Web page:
Imagine an average day, you head out to pick up a few groceries, walking because you are trying to increase your physical activity. Your AppleWatch (or other device) counts your steps, uploads the information to your health tracker app, and it allots you extra calories for the day. To pay for the milk and bread you tap on a few icons on your mobile device and the money gets transferred to the store,
A few weeks ago one our builders commented to us that the Temperature Sensor Board (TSB) installed in a recently built organ, was not stable in the first 10 minutes of power turn on. Apparently, in the first 10 minutes if use, the data value the TSB was outputting was rising about 10 points. This meant that it took 10 minutes before the electronic voices would be in tune with the pipes.
One of the things that builders need to contend with is the potential mangling of data when it has to travel long distances; the console to chamber data cable itself can be a couple hundred feet. Anything under 6 feet we generally don't have to worry about, over 6 feet in the Legacy System, we use an RS-422 protocol. Maestro uses Ethernet.
I thought you might be interested in some real life examples of some of the organs which use our control systems, or as close to real life as you can get when you're sitting at home in front of your computer. Below you will find a list of organs for which I found YouTube videos.
At one point, during our 10+ hour drive to Boston for AIO, my 10 year old daughter plugged her tablet into the car's sound system and we happily listened (she watched) to an orchestra. How did I get a pre-teen to watch a video of an orchestra, and even replay some of these selections? I'm not some supper mom who has been playing Mozart since birth, and if I had asked her if she wanted to listen to an orchestra, she would have given me a disgusted look and gone back to Meghan Trainor.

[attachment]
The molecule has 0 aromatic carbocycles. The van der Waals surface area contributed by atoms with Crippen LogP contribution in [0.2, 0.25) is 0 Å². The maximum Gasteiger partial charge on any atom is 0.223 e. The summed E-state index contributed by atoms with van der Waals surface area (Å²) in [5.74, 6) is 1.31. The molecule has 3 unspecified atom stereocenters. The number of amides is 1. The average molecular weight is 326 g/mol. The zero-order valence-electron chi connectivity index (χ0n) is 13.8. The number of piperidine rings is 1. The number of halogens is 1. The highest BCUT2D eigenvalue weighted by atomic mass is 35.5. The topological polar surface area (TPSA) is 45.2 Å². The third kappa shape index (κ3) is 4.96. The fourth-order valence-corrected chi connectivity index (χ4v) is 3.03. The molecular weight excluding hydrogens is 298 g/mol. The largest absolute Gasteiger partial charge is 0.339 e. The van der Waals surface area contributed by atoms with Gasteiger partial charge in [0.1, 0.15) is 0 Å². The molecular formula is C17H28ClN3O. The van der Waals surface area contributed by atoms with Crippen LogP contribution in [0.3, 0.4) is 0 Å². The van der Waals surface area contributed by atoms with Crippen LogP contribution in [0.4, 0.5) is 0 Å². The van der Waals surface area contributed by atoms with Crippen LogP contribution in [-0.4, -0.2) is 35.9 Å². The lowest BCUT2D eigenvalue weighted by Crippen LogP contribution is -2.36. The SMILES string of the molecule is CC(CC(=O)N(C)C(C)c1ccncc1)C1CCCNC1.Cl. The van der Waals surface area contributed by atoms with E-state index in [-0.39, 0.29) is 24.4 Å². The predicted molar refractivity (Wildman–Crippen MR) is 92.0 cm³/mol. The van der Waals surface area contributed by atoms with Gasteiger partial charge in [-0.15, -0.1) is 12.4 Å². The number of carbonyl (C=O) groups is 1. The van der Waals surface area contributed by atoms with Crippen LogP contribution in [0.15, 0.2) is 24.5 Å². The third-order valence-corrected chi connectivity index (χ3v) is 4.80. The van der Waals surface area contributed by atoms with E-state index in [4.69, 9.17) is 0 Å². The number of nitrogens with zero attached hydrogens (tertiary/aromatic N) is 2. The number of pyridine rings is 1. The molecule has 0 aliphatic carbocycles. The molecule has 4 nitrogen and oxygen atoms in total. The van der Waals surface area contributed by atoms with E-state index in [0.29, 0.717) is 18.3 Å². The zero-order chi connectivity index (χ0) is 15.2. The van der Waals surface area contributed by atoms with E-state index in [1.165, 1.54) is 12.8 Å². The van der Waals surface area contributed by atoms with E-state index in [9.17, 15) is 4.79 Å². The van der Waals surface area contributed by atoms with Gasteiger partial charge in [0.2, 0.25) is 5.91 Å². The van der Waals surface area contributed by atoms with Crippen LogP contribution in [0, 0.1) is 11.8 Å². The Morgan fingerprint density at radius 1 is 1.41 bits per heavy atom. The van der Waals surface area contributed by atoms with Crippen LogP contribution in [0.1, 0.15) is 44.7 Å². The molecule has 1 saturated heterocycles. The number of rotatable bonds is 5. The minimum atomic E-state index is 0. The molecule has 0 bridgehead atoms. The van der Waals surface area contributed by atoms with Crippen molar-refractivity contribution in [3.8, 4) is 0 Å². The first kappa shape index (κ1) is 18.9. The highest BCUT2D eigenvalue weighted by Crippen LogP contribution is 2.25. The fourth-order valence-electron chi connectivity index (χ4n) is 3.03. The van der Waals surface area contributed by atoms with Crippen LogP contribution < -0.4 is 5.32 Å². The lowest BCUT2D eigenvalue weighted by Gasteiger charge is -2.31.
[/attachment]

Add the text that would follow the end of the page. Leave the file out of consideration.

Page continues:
I remember watching a movie many years ago called "Other People's Money" starring Danny DiVito. In this movie he played a business man who was looking to buy out a small New England company, shut it down, and sell off the pieces. The company was New England Wire and Cable, they were still making a small profit, but had been experiencing a slow down for the previous few years, and things were tight.
We are currently doing some market research, trying to find out what we do well, what we could improve on, why people do or do not use our products, and stuff like that. To do this I've put together a survey using Survey Monkey.
Everybody who completes the survey has the option to enter their name in a draw for a $350 USD credit at MIDIWorks.ca, to be applied to any order after the winner has been notified. This doesn't cover shipping.